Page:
Battle of North Point
The Battle of North Point was fought on September 12, 1814, between General John Stricker’s Maryland Militia and a British force led by Major General Robert Ross. Although the Americans retreated, they were able to do so in good order having inflicted significant casualties on the British, killing one of the commanders of the invading force, significantly demoralizing the troops under his command and leaving some of his units lost among woods and swampy creeks, with others in confusion. This combination prompted British colonel Arthur Brooke to delay his advance against Baltimore, buying valuable time to properly prepare for the defense of the city as Stricker retreated back to the main defenses to bolster the existing force. The engagement was a part of the larger Battle of Baltimore, an American victory in the War of 1812.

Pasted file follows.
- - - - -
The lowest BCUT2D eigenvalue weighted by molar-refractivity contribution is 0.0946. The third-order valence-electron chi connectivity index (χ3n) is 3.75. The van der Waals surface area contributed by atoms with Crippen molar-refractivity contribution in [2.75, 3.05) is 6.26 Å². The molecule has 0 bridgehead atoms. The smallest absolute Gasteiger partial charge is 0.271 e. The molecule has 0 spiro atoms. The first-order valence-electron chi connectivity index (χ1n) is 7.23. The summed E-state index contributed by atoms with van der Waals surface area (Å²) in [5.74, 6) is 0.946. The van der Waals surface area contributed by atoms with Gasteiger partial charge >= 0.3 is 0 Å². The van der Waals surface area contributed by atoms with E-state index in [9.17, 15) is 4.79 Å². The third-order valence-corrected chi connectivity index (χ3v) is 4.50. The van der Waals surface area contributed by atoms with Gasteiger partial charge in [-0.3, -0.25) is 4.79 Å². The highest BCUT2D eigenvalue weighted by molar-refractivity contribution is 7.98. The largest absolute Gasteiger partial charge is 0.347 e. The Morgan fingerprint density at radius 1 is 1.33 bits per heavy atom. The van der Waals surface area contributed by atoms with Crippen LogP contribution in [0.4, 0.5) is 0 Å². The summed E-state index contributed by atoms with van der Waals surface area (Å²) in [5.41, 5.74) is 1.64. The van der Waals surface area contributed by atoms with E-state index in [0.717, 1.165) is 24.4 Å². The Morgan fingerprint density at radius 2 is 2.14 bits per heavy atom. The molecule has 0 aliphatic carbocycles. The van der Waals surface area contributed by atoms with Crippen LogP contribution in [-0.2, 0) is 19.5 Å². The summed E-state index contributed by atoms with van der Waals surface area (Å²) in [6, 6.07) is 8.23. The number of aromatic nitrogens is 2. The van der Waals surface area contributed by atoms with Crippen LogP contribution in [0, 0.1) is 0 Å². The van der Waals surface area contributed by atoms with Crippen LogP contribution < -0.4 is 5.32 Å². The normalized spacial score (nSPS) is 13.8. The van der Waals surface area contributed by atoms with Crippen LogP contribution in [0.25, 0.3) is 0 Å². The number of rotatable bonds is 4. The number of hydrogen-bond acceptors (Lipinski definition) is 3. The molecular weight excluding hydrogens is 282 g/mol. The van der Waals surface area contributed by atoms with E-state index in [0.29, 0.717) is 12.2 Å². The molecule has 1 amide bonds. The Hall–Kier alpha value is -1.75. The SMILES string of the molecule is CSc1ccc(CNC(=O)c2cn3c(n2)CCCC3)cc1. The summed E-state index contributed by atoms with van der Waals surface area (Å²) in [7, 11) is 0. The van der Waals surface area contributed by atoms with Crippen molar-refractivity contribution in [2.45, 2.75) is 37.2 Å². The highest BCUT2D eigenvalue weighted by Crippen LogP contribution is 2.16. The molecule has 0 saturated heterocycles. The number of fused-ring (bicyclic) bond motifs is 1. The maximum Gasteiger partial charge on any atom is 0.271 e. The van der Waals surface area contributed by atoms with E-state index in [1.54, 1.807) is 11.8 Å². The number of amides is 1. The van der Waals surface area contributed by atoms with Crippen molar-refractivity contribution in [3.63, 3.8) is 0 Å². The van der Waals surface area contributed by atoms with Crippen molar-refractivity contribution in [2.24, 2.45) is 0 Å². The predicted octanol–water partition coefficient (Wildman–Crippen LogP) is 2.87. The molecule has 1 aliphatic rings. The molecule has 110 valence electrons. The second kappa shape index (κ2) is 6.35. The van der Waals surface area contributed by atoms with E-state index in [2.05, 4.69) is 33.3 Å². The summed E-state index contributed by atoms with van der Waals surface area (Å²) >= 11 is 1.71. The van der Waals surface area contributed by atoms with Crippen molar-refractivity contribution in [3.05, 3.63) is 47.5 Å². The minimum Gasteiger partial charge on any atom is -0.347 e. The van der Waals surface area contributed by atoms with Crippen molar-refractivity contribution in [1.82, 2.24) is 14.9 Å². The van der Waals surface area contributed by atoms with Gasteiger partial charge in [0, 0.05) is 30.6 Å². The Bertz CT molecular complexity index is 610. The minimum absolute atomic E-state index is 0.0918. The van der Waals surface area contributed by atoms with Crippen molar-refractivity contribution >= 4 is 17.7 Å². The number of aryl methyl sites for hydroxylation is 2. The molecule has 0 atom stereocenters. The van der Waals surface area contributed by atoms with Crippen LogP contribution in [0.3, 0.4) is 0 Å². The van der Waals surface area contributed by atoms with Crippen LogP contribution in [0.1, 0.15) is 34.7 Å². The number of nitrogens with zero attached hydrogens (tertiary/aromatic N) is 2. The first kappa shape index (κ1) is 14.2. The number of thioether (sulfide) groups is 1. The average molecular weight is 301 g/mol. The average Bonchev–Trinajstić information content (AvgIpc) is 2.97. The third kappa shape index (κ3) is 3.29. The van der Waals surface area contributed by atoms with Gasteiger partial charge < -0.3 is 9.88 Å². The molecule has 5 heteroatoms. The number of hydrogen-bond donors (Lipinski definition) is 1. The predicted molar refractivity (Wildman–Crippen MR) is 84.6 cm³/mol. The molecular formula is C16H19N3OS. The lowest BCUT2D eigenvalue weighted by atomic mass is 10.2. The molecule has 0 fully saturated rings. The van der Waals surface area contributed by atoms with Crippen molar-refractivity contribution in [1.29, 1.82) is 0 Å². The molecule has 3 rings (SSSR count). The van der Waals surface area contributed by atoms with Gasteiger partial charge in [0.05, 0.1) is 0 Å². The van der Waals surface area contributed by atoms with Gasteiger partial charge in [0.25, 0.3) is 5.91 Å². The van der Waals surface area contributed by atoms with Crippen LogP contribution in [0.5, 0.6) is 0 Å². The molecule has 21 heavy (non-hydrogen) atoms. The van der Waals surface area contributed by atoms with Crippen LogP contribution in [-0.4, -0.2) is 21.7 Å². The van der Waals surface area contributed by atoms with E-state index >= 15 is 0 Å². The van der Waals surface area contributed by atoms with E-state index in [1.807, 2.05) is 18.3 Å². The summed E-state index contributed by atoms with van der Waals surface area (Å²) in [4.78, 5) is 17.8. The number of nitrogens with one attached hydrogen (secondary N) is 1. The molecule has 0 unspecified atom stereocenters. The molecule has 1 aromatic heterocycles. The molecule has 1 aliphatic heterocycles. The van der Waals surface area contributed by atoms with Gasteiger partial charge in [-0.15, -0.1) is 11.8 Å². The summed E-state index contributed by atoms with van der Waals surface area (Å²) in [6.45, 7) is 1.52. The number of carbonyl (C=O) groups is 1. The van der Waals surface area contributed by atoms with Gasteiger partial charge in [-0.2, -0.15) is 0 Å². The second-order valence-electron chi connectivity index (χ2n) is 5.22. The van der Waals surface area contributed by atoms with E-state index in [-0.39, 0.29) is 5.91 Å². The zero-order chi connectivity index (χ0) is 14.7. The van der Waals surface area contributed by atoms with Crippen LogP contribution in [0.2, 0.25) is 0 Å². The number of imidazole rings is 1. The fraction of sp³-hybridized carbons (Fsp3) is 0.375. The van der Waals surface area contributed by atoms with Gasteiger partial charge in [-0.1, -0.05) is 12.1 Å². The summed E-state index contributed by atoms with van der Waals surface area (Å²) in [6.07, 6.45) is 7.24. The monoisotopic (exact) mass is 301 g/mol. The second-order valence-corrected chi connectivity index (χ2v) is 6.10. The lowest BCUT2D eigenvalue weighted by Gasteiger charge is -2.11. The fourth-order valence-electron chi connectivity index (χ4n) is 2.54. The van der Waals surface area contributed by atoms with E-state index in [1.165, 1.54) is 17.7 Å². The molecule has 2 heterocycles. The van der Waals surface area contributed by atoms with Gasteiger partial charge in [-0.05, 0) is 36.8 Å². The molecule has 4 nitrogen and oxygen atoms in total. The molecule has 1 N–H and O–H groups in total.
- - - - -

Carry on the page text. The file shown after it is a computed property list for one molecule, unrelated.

Fort McHenry is a historical American coastal pentagonal bastion fort on Locust Point, now a neighborhood of Baltimore, Maryland. It is best known for its role in the War of 1812, when it successfully defended Baltimore Harbor from an attack by the British navy from the Chesapeake Bay on September 13–14, 1814. It was first built in 1798 and was used continuously by the U.S. armed forces through World War I and by the Coast Guard in World War II. It was designated a national park in 1925, and in 1939 was redesignated a “National Monument and Historic Shrine”.